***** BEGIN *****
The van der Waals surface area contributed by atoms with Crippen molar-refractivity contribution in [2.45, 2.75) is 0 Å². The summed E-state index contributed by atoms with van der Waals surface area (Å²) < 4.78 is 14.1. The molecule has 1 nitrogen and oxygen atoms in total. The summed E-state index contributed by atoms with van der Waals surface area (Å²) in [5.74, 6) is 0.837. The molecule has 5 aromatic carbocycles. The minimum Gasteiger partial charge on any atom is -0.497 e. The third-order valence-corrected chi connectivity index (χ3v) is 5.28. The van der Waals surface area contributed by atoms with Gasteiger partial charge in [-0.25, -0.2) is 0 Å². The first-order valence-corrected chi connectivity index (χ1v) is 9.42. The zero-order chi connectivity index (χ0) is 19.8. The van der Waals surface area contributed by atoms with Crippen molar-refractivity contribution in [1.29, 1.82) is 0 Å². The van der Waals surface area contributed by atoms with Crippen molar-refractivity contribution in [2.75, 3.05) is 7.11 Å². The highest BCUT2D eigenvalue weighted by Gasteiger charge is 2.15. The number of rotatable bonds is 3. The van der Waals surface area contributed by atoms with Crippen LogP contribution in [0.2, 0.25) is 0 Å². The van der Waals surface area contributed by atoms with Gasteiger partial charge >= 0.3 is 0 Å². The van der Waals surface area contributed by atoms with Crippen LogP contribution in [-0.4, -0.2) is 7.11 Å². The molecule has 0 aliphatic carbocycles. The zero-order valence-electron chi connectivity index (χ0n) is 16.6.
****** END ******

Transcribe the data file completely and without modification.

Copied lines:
The van der Waals surface area contributed by atoms with Crippen molar-refractivity contribution in [2.45, 2.75) is 0 Å². The summed E-state index contributed by atoms with van der Waals surface area (Å²) < 4.78 is 14.1. The molecule has 1 nitrogen and oxygen atoms in total. The summed E-state index contributed by atoms with van der Waals surface area (Å²) in [5.74, 6) is 0.837. The molecule has 5 aromatic carbocycles. The minimum Gasteiger partial charge on any atom is -0.497 e. The third-order valence-corrected chi connectivity index (χ3v) is 5.28. The van der Waals surface area contributed by atoms with Gasteiger partial charge in [-0.25, -0.2) is 0 Å². The first-order valence-corrected chi connectivity index (χ1v) is 9.42. The zero-order chi connectivity index (χ0) is 19.8. The van der Waals surface area contributed by atoms with Crippen molar-refractivity contribution in [1.29, 1.82) is 0 Å². The van der Waals surface area contributed by atoms with Crippen molar-refractivity contribution in [2.75, 3.05) is 7.11 Å². The highest BCUT2D eigenvalue weighted by Gasteiger charge is 2.15. The number of rotatable bonds is 3. The van der Waals surface area contributed by atoms with Crippen LogP contribution in [0.2, 0.25) is 0 Å². The van der Waals surface area contributed by atoms with Gasteiger partial charge >= 0.3 is 0 Å². The van der Waals surface area contributed by atoms with Crippen LogP contribution in [-0.4, -0.2) is 7.11 Å². The molecule has 0 aliphatic carbocycles. The zero-order valence-electron chi connectivity index (χ0n) is 16.6.